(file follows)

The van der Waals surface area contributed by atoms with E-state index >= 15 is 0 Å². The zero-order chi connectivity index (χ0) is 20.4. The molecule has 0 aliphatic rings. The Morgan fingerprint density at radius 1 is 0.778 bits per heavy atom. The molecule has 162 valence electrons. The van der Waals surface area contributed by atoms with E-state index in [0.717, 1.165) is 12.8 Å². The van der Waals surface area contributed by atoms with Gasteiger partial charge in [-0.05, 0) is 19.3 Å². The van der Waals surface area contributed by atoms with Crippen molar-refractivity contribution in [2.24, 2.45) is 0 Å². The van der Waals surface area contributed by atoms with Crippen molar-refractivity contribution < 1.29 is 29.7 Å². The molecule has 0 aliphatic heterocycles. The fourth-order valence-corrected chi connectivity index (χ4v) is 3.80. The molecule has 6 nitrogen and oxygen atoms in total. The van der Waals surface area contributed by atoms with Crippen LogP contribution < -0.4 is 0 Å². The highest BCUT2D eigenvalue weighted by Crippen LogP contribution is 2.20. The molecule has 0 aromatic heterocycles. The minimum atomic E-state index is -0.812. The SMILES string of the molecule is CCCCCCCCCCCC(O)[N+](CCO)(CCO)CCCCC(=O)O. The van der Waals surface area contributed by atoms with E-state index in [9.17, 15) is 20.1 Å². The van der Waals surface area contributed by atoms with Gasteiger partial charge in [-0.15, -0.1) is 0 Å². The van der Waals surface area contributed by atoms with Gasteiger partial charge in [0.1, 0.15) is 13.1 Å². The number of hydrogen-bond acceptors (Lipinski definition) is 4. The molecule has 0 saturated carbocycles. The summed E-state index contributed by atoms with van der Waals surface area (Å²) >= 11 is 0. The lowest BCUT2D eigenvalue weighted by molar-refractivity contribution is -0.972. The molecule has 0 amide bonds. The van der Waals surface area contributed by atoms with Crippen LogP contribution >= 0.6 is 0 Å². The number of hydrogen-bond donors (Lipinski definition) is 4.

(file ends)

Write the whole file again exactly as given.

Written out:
The van der Waals surface area contributed by atoms with E-state index >= 15 is 0 Å². The zero-order chi connectivity index (χ0) is 20.4. The molecule has 0 aliphatic rings. The Morgan fingerprint density at radius 1 is 0.778 bits per heavy atom. The molecule has 162 valence electrons. The van der Waals surface area contributed by atoms with E-state index in [0.717, 1.165) is 12.8 Å². The van der Waals surface area contributed by atoms with Gasteiger partial charge in [-0.05, 0) is 19.3 Å². The van der Waals surface area contributed by atoms with Crippen molar-refractivity contribution in [2.24, 2.45) is 0 Å². The van der Waals surface area contributed by atoms with Crippen molar-refractivity contribution < 1.29 is 29.7 Å². The molecule has 0 aliphatic heterocycles. The fourth-order valence-corrected chi connectivity index (χ4v) is 3.80. The molecule has 6 nitrogen and oxygen atoms in total. The van der Waals surface area contributed by atoms with Crippen LogP contribution < -0.4 is 0 Å². The highest BCUT2D eigenvalue weighted by Crippen LogP contribution is 2.20. The molecule has 0 aromatic heterocycles. The minimum atomic E-state index is -0.812. The SMILES string of the molecule is CCCCCCCCCCCC(O)[N+](CCO)(CCO)CCCCC(=O)O. The van der Waals surface area contributed by atoms with E-state index in [9.17, 15) is 20.1 Å². The van der Waals surface area contributed by atoms with Gasteiger partial charge in [-0.15, -0.1) is 0 Å². The van der Waals surface area contributed by atoms with Gasteiger partial charge in [0.1, 0.15) is 13.1 Å². The number of hydrogen-bond acceptors (Lipinski definition) is 4. The molecule has 0 saturated carbocycles. The summed E-state index contributed by atoms with van der Waals surface area (Å²) >= 11 is 0. The lowest BCUT2D eigenvalue weighted by molar-refractivity contribution is -0.972. The molecule has 0 amide bonds. The van der Waals surface area contributed by atoms with Crippen LogP contribution >= 0.6 is 0 Å². The number of hydrogen-bond donors (Lipinski definition) is 4.